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The biggest cause of death for young Australians is suicide. Youth mentoring organisations are calling out for intergenerational mentors to address the concerns of young people before it gets too late.
72 year-old Mary Martin was a midwife and a nurse before she retired in Sydney.
Having worked with children and adolescents most of her life, Martin thought she had a good idea about teenagers.
However, through mentoring high school students with not-for-profit organisation Raise, she’s learnt that there are unique issues faced by today’s youth.
“It’s a very learning stage for them and a few of them have been cyber-bullied and they have cyber-bullied and then said I would never have done that if I knew that my parents or the principal or a teacher or somebody would have read it.”
Raise was founded by Vicki Condon who decided to take action when a family friend’s 14-year-old son took his own life.
The latest study by Raise found that whilst one in three young people aren’t happy, only a third feel comfortable enough to share their problems with school counsellors.
“Access to technology means that they are comparing themselves with each other a lot more so their confidence becomes more of a struggle. Issues like body image and anxiety are much more evidenced. Our young people really benefit from having that trusted adult role model that they can talk to, who is neutral, who is not their parent, not their teacher.”
Over a thousand community mentors give two hours of their time every week to teenage mentees supported by Raise throughout Australia.
Martin found that the non-judgemental and confidential elements of mentoring enable young people to discuss their challenges that they wouldn’t otherwise tell their grandparents.
“It’s up to them what they want to talk about. Some are very open and some are very closed.”
Vicki Condon says there are different reasons teenagers might seek help.
“They might be disengaged from their school work. They might be truanting a lot or not getting their work in on time. They might have mental illness so they maybe experiencing anxiety or depression or self-harm. They might have lost a parent to a major illness or they might just need some help to set goals and achieve them.”
In Western Australia, Victoria and parts of New South Wales, not-for-profit organisation EdConnect pairs disadvantaged and at-risk youngsters with older mentors.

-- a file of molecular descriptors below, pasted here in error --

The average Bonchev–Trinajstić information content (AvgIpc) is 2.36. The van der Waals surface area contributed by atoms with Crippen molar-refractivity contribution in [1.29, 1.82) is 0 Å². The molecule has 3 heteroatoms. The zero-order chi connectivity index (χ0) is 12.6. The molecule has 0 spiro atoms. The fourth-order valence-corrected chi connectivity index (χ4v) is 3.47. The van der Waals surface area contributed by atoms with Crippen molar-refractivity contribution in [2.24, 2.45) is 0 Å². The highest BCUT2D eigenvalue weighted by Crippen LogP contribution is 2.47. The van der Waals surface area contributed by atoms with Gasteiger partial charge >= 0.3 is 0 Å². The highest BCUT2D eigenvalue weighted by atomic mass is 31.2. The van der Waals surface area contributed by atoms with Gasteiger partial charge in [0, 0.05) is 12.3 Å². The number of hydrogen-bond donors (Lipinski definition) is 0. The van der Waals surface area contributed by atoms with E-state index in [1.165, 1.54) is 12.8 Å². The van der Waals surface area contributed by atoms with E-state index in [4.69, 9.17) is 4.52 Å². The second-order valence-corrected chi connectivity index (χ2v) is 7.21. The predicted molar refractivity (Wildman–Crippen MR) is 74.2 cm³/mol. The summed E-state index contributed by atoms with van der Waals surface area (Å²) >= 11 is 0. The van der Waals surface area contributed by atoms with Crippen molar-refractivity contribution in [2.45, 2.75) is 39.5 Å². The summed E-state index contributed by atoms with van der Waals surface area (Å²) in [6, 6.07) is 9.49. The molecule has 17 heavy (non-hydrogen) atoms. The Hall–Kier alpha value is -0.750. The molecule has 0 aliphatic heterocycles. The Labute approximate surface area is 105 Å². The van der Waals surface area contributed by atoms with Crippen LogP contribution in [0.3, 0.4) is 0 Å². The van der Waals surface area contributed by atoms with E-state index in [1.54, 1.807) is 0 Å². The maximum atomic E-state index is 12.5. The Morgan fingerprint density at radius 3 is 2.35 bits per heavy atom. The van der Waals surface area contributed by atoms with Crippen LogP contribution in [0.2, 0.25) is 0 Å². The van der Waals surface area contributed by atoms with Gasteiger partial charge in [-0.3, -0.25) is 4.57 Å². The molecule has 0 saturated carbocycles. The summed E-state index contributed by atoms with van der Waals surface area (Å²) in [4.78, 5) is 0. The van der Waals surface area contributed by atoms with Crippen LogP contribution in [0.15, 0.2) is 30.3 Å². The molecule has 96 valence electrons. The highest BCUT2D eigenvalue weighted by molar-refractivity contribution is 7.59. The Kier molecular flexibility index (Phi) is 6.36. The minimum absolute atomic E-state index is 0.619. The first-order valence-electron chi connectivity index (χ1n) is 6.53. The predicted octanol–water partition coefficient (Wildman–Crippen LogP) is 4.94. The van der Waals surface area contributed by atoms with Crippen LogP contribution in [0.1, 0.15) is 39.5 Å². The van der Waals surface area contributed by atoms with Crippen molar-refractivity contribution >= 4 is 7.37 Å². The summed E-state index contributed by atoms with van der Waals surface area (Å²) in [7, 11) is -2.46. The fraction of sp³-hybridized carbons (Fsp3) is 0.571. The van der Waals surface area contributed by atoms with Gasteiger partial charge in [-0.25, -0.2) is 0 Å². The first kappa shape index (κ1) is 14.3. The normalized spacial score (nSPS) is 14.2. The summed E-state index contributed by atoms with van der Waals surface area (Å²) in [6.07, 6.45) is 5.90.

CEO Gerri Clay explains why over half of EdConnect’s mentors are aged over 55.
“Perhaps grandchildren live in another country. The contact they have with those grandchildren isn’t as much as they’d like and that’s been enough reason why they’ve come volunteering.”
Former engineer Alain Bernay decided to become an EdConnect mentor as he was approaching retirement seven years ago.
He has so far mentored seven teenagers aged from 13 to 15.
He tries to introduce skills like meditation or gratitude that schools don’t often teach to help his mentees approach life more positively.
“Every generation I think has its own challenge. My generation, I was just at Soviet War and it was still a very very strict society. Young children these days, they have all these modern facility like computer and phone which a lot of them they spend a lot of time playing games but basically we all have the same issue in life is to build confidence.”
What surprised Bernay was how he came across a new passion by chance through a French language teacher he met at the mentoring program.
“Through her, I discover here in Perth, French theatre group and I started to do theatre for the past 2 years which is also very rewarding. So everything I do is bringing me new opportunity, new challenges, which is the thing I am always looking for in life.”
According to Gerri Clay, it’s not uncommon for mentors to find themselves being mentally better-off and physical more active through mentoring an hour a week.
“It’s about being connected to community, having some structure in the weeks.”
As for Mary Martin, not only does she find herself a better grandmother to her growing grandchildren, she is also heartened by the transformations she’s witnessed over the past six years.
“You can see the children changing. The first day you meet them, they come in their hoodies or their hair is in front of their faces and they’re looking down. At the end, you can see that visual change where their hoodies are off, their hair is back and they’re talking to people.”
SBS four-part drama The Hunting explores the perils of social media experienced by today’s teenagers. To learn more and catch up on missed episodes, go to SBS On Demand.
For tips, tools and advice to manage online safety issues, visit the eSafety website here.
Young People can contact Kids Helpline for confidential support on any issue anytime - 1800 551 800